Kip’s Comments 11-27-20

Saw-whet Owl - Image 662260 (© Kip Ladage)

 

While We Are Sleeping

While we are sleeping things are happening in the natural world. Activity does not stop and there may actually be more action than we see during the day. For example, many birds migrate in darkness and the predator/prey relationship is carried out with regularity. I will provide a few examples of both, beginning with a predator/prey relationship example.   

Today I was roaming through a timber when I spooked a large owl perched near the top of a not too tall tree. Had the owl remained still, I likely would not have seen it. But, its movement gave away the bird’s location. I stopped to watch the owl that promptly flew a short distance away. What I was not expecting was that as the owl took flight it dropped the food it was eating. Just like that the back half of a cottontail rabbit plopped to the ground only a few feet away. Based on the freshness of the carcass it was easy to tell the owl had hunted the rabbit during the night and was in the process of consuming its meal. i did photograph the rabbit remains, but will spare you the visuals.   

Since the owl had not moved too far away, I quietly hiked in the direction I last saw it. There it was, perched high in a tree watching me watching it. The species was a great horned owl – one species that I am seldom able to approach closely unless I am watching young great horned owls in their nest.   

Great Horned Owl:

Great Horned Owl - Image 662300 (© Kip Ladage)

Great Horned Owl – Image 662300 (© Kip Ladage)

 

A second owl engaged in plenty of nighttime activity is the barred owl. I did not see this one hunting or eating anything. In fact, other than looking around periodically, this owl was pretty sleepy. Surprisingly it remained on perch long enough for several pictures with varying compositions to be created.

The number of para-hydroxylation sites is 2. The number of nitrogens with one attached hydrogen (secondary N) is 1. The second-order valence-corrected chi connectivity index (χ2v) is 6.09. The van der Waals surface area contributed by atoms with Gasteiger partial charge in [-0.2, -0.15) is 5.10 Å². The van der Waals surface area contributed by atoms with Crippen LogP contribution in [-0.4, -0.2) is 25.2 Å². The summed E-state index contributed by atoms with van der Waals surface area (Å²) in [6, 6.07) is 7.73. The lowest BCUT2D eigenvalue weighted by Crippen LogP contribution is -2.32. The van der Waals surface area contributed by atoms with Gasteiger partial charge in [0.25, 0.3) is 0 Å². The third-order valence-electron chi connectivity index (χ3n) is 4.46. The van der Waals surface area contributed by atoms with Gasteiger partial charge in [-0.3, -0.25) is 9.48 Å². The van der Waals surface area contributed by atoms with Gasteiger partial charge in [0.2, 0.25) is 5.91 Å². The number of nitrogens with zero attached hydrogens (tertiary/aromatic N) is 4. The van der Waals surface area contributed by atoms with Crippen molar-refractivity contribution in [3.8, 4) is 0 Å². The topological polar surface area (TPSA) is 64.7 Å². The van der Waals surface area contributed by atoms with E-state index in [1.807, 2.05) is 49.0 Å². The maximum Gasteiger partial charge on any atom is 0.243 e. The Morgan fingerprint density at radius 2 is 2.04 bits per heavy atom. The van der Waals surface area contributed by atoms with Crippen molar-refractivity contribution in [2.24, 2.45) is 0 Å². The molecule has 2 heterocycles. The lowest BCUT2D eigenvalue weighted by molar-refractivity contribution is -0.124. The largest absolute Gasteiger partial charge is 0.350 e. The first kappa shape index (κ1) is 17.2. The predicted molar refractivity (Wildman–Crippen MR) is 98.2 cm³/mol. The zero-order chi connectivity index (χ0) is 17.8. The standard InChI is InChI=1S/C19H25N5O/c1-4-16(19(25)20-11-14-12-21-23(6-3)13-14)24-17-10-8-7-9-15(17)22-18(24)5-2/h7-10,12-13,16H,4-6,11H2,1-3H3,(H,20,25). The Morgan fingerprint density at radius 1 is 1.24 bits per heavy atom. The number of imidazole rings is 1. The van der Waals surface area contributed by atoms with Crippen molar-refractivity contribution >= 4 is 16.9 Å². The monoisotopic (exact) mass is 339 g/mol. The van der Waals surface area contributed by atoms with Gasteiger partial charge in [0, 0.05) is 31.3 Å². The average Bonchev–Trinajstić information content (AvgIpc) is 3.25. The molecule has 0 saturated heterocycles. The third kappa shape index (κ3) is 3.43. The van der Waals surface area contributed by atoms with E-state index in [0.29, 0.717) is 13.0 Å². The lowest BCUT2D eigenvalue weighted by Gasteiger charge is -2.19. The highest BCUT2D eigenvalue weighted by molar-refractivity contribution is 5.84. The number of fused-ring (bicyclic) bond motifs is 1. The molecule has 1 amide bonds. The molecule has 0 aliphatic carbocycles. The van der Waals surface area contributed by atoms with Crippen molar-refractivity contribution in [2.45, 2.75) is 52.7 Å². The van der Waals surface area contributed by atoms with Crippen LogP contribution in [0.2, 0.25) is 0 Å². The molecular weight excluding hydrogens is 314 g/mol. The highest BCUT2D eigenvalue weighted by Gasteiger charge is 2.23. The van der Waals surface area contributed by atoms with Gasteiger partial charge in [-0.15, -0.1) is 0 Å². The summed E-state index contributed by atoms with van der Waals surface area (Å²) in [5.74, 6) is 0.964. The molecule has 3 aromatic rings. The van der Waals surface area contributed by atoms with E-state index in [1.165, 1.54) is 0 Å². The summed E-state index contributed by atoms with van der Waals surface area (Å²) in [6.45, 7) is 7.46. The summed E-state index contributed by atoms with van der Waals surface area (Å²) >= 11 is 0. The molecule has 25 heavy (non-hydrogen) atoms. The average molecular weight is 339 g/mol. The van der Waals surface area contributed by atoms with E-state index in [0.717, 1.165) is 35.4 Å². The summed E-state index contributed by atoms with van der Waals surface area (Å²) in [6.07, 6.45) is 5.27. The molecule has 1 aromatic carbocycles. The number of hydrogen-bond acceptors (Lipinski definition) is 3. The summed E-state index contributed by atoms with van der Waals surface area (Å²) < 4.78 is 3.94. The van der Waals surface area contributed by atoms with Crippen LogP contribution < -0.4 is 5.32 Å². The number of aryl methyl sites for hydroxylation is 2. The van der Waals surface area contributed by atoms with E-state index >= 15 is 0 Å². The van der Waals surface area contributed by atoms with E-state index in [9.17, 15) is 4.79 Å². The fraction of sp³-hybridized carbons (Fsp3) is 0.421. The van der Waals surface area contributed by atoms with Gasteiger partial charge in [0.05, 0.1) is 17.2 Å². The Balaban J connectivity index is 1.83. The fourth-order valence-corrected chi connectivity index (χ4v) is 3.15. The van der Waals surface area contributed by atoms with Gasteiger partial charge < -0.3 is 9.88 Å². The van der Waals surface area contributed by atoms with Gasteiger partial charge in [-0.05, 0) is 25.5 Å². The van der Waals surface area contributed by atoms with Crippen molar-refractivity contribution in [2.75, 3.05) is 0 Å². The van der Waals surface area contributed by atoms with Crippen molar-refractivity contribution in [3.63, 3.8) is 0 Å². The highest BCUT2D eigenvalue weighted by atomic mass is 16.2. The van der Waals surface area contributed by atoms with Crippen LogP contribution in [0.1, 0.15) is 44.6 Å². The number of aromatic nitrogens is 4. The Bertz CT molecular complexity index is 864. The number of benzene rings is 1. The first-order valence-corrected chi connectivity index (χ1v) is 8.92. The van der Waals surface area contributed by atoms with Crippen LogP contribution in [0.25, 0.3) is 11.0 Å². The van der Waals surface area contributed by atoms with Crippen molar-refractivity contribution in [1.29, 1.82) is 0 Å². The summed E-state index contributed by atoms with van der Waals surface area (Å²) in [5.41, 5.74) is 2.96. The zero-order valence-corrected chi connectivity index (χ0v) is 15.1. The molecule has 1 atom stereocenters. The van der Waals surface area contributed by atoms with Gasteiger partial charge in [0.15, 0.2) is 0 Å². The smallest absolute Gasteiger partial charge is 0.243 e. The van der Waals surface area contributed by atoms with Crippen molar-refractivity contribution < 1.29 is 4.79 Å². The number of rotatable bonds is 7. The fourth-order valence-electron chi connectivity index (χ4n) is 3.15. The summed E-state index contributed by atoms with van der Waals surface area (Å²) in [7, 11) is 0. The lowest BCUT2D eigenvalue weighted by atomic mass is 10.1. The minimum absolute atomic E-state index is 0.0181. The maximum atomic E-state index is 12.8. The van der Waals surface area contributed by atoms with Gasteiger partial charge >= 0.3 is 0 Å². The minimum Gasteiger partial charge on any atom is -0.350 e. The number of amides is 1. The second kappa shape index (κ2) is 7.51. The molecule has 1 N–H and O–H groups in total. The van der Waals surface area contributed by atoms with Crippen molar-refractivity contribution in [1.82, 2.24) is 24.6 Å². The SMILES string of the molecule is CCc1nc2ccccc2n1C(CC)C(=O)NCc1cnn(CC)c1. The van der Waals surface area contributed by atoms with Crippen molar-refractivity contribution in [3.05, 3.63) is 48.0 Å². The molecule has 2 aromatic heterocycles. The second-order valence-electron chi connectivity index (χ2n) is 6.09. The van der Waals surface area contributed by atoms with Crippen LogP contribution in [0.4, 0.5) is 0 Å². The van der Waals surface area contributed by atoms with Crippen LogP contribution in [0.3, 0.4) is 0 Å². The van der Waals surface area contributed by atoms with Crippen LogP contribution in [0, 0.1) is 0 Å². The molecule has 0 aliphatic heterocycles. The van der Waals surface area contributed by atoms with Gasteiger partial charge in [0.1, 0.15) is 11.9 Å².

Barred Owl:

Barred Owl - Image 662419 (© Kip Ladage)

Barred Owl – Image 662419 (© Kip Ladage)

   

I am hesitant to share this next owl picture. While we were sleeping recently a saw-whet owl arrived in our area. Due to the very tolerant nature and cute appearance of saw-whet owls, they tend to nearly be loved to death. What I am referring to happens when people learn of the location of the little photogenic owls and visit them repeatedly. It is important that we remember that the owls are resting during the day so they can hunt to eat at night to insure survival. Frequent human traffic disrupts their natural pattern.     

Please do not misunderstand my comments. It is great that people enjoy seeing the owls and in the process develop a greater appreciation of our natural world. However, we do need to be careful that we are not loving our wildlife to death. Find them, take pictures if you want, and leave them. Repeat a few times during the winter while they are around, but do so in moderation.     

Having said that, I will share my photo. I found the owl, took pictures, and left. I will not go back for a while out of respect for the owl.   

Saw-whet Owl: 

Saw-whet Owl - Image 662260 (© Kip Ladage)

Saw-whet Owl – Image 662260 (© Kip Ladage)

 

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